An American Metal official, at the company’s Ferndale, Washington, plant, said today the company was exploring various alternatives on water supply and indicated that Astoria’s answer wasn’t a serious setback.

The physical education department at Lewis and Clark School takes exception to a recent wire service news story that stated the Seattle school system was first in the Northwest to use parachutes as part of PE classes.

Girl’s physical education instructor at Lewis & Clark, Violet Carruth, has used a parachute in her classes for two years and has introduced this into the PE program here last September. Both she and boy’s physical education and health teacher, Max Bigby, work together with mixed groups in the first through third grades.

Why a parachute for exercise class purposes?

Bigby said boys and girls of younger years learn to work together as a team in performing the exercises and, at the same time, are developing arm and shoulder muscles plus hand dexterity.

KNAPPA – Although the huge invasion of spawning fall Chinook salmon has prevented complete updating of records, Vern Knowles, superintendent of the Oregon Fish Commission’s Big Creek Hatchery believes there are twice as many returning Chinooks this year as any of the seven years he has been in charge of the hatchery.

“It looks like twice as many as last year and there are considerably more than any other year,” Knowles said Wednesday, after he and his crew had removed approximately 1.7 million eggs from about 350 fish for shipment to the Cascade Hatchery above Bonneville Dam.

For more than a week now, Big Creek below the hatchery has had a continuous mass of big, ripe salmon splashing through the shallow waters, most of them heading for the hatchery, but many of them spawning in the gravel beds below.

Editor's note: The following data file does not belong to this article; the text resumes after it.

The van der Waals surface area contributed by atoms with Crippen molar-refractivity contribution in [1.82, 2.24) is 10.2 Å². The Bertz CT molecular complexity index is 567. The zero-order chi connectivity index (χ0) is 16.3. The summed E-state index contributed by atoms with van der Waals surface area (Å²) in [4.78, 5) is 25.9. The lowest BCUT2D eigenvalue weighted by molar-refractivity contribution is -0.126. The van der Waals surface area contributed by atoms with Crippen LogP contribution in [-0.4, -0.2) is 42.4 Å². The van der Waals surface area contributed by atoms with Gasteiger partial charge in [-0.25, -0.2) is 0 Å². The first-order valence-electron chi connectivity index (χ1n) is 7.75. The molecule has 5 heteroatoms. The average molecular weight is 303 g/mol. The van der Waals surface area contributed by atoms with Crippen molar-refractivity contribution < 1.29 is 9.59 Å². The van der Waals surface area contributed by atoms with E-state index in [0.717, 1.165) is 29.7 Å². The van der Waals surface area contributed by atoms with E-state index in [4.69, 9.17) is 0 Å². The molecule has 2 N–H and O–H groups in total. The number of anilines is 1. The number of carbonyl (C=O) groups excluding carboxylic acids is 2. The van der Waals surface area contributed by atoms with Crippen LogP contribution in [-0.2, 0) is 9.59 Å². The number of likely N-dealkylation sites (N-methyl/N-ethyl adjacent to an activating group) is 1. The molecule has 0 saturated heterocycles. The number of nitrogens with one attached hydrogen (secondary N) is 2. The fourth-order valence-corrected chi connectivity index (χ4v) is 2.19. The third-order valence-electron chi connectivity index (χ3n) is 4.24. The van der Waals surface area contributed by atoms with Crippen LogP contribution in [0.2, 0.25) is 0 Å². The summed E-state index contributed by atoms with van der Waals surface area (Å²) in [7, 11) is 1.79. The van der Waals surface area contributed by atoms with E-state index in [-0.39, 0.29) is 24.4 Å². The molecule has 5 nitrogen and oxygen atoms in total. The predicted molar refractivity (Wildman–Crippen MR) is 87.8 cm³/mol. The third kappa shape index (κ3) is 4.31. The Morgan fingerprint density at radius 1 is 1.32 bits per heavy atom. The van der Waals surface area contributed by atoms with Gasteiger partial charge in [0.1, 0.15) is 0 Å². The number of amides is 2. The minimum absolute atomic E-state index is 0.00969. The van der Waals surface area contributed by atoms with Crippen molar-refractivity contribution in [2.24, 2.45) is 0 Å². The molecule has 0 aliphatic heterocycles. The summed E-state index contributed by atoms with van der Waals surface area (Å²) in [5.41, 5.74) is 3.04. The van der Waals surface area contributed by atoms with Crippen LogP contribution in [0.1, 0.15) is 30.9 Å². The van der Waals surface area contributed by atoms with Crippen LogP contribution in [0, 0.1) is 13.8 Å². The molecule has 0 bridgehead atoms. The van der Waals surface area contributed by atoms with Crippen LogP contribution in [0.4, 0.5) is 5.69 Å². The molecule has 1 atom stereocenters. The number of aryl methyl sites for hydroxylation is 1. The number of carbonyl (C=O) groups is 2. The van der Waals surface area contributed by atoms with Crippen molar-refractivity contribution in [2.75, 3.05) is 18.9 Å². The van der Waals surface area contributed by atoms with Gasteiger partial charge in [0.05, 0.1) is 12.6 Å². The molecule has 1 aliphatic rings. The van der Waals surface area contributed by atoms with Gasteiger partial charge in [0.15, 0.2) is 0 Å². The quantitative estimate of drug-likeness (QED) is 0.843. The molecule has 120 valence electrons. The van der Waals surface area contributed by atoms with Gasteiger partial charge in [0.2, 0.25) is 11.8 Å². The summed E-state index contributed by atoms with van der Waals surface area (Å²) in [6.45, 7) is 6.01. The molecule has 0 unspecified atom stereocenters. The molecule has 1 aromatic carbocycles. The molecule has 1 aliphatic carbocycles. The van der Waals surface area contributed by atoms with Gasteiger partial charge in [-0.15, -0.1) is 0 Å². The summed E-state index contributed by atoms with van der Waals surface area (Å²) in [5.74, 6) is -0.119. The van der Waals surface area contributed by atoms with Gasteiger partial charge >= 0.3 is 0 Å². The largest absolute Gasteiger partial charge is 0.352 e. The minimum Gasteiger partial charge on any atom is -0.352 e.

75 years ago — 1945

Five Astoria-commissioned escort aircraft carriers were sunk during the war and 10 others of the 50 sent to sea from the naval station here were bruised and bloodied in battle, the 13th naval district said today in telling how they died and in what manner the wounded had suffered.

In the days of ’43 and ’44 when the Kaiser-built “jeep” flat-tops were churning into Astoria from Portland and Vancouver, Washington, sailors filled streets here who later filled casualty lists as the Liscome Bay, the Gambier Bay, the Saint Lo, the Ommaney Bay and the Bismarck Sea were lost to enemy action.

The first to go was the Liscome Bay. She was hit and sunk off Tarawa in the Gilbert Islands on Nov. 24, 1943, by a submarine torpedo.

The second to die was the Gambier Bay. On Oct. 25, 1944, in the great battle for Leyte Gulf which ranged east of Samar Island in the Philippines, she was the target of over 26 gun hits from the nip fleet.

Local enterprise in Willapa Bay is making a comeback for the important place that region once held in seafood processing.

The South Bend Oyster Co. has opened a new plant in South Bend, Washington. An opening table employing 10 oyster workers has been provided. Quarters of the new plant are in the building recently occupied by the U.S. Coast Guard. Improvements have been made in the building, including all metal construction of grading and packing rooms. The Coast Guard armory vault is now fitted out as a cold storage room. Live steam is provided for sterilization.

Three of Clatsop County’s six major lumber milling and processing operations were closed down at midnight Sunday night by the industrywide strike of AFL sawmill workers in the northwest states.

An estimated 390 men were out of work in the three Clatsop County mills affected.

All three mills were down 100%. The striking workers, as nearly as could be determined, were staying quietly at home or employing the opportunity to get in a little fishing.